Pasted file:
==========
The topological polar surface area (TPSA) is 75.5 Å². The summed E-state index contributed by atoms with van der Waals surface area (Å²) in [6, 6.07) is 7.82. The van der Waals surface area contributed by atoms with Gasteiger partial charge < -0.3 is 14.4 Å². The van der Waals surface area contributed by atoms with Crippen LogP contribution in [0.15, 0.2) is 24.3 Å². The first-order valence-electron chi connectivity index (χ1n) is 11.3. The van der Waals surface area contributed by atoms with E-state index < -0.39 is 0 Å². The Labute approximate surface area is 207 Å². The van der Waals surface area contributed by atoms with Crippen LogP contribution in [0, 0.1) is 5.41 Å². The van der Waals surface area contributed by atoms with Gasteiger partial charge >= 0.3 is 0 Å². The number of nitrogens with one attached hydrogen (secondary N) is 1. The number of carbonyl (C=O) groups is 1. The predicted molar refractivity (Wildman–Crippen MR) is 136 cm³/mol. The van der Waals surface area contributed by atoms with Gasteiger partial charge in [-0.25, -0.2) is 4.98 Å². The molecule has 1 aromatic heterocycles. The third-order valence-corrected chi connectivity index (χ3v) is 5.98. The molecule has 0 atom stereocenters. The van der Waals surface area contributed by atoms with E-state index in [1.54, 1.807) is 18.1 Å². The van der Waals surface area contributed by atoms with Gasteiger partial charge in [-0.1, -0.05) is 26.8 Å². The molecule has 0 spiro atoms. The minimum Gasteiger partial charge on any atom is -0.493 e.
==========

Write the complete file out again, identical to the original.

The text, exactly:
The topological polar surface area (TPSA) is 75.5 Å². The summed E-state index contributed by atoms with van der Waals surface area (Å²) in [6, 6.07) is 7.82. The van der Waals surface area contributed by atoms with Gasteiger partial charge < -0.3 is 14.4 Å². The van der Waals surface area contributed by atoms with Crippen LogP contribution in [0.15, 0.2) is 24.3 Å². The first-order valence-electron chi connectivity index (χ1n) is 11.3. The van der Waals surface area contributed by atoms with E-state index < -0.39 is 0 Å². The Labute approximate surface area is 207 Å². The van der Waals surface area contributed by atoms with Crippen LogP contribution in [0, 0.1) is 5.41 Å². The van der Waals surface area contributed by atoms with Gasteiger partial charge >= 0.3 is 0 Å². The number of nitrogens with one attached hydrogen (secondary N) is 1. The number of carbonyl (C=O) groups is 1. The predicted molar refractivity (Wildman–Crippen MR) is 136 cm³/mol. The van der Waals surface area contributed by atoms with Gasteiger partial charge in [-0.25, -0.2) is 4.98 Å². The molecule has 1 aromatic heterocycles. The third-order valence-corrected chi connectivity index (χ3v) is 5.98. The molecule has 0 atom stereocenters. The van der Waals surface area contributed by atoms with E-state index in [1.54, 1.807) is 18.1 Å². The van der Waals surface area contributed by atoms with Gasteiger partial charge in [-0.1, -0.05) is 26.8 Å². The molecule has 0 spiro atoms. The minimum Gasteiger partial charge on any atom is -0.493 e.